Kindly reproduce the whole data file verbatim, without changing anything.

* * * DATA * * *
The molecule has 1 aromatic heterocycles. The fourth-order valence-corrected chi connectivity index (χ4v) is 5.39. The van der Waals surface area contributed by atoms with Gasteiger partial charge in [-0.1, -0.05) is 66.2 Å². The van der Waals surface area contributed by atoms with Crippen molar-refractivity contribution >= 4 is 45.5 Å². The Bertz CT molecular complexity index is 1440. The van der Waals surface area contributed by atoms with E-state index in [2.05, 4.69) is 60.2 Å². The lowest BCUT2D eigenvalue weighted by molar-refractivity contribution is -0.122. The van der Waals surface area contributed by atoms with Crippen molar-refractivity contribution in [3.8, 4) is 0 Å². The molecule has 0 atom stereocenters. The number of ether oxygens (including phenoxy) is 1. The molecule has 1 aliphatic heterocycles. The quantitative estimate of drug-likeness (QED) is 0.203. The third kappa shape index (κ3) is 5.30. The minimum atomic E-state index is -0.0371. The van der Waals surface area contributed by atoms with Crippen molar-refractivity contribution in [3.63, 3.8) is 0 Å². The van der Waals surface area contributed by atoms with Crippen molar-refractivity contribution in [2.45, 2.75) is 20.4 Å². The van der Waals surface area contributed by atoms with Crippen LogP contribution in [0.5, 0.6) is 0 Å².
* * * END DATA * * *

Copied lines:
The molecule has 1 aromatic heterocycles. The fourth-order valence-corrected chi connectivity index (χ4v) is 5.39. The van der Waals surface area contributed by atoms with Gasteiger partial charge in [-0.1, -0.05) is 66.2 Å². The van der Waals surface area contributed by atoms with Crippen molar-refractivity contribution >= 4 is 45.5 Å². The Bertz CT molecular complexity index is 1440. The van der Waals surface area contributed by atoms with E-state index in [2.05, 4.69) is 60.2 Å². The lowest BCUT2D eigenvalue weighted by molar-refractivity contribution is -0.122. The van der Waals surface area contributed by atoms with Crippen molar-refractivity contribution in [3.8, 4) is 0 Å². The molecule has 0 atom stereocenters. The number of ether oxygens (including phenoxy) is 1. The molecule has 1 aliphatic heterocycles. The quantitative estimate of drug-likeness (QED) is 0.203. The third kappa shape index (κ3) is 5.30. The minimum atomic E-state index is -0.0371. The van der Waals surface area contributed by atoms with Crippen molar-refractivity contribution in [3.63, 3.8) is 0 Å². The van der Waals surface area contributed by atoms with Crippen molar-refractivity contribution in [2.45, 2.75) is 20.4 Å². The van der Waals surface area contributed by atoms with Crippen LogP contribution in [0.5, 0.6) is 0 Å².